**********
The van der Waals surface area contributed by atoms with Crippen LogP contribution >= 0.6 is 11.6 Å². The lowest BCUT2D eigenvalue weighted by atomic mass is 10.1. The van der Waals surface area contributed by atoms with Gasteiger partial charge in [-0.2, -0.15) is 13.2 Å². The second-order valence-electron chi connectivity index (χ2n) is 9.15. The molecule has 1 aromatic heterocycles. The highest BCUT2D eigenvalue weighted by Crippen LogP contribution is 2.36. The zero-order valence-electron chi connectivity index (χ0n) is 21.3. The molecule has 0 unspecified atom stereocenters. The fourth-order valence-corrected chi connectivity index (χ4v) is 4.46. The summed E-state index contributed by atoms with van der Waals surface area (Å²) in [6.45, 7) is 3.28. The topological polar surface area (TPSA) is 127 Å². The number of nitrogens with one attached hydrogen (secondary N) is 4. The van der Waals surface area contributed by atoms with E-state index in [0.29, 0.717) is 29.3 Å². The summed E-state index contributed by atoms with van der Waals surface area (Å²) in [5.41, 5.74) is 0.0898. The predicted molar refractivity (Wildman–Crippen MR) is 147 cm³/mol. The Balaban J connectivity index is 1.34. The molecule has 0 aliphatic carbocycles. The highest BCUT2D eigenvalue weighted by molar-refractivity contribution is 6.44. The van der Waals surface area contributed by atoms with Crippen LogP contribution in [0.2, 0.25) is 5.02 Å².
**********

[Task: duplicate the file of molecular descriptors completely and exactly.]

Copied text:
The van der Waals surface area contributed by atoms with Crippen LogP contribution >= 0.6 is 11.6 Å². The lowest BCUT2D eigenvalue weighted by atomic mass is 10.1. The van der Waals surface area contributed by atoms with Gasteiger partial charge in [-0.2, -0.15) is 13.2 Å². The second-order valence-electron chi connectivity index (χ2n) is 9.15. The molecule has 1 aromatic heterocycles. The highest BCUT2D eigenvalue weighted by Crippen LogP contribution is 2.36. The zero-order valence-electron chi connectivity index (χ0n) is 21.3. The molecule has 0 unspecified atom stereocenters. The fourth-order valence-corrected chi connectivity index (χ4v) is 4.46. The summed E-state index contributed by atoms with van der Waals surface area (Å²) in [6.45, 7) is 3.28. The topological polar surface area (TPSA) is 127 Å². The number of nitrogens with one attached hydrogen (secondary N) is 4. The van der Waals surface area contributed by atoms with E-state index in [0.29, 0.717) is 29.3 Å². The summed E-state index contributed by atoms with van der Waals surface area (Å²) in [5.41, 5.74) is 0.0898. The predicted molar refractivity (Wildman–Crippen MR) is 147 cm³/mol. The Balaban J connectivity index is 1.34. The molecule has 0 aliphatic carbocycles. The highest BCUT2D eigenvalue weighted by molar-refractivity contribution is 6.44. The van der Waals surface area contributed by atoms with Crippen LogP contribution in [0.2, 0.25) is 5.02 Å².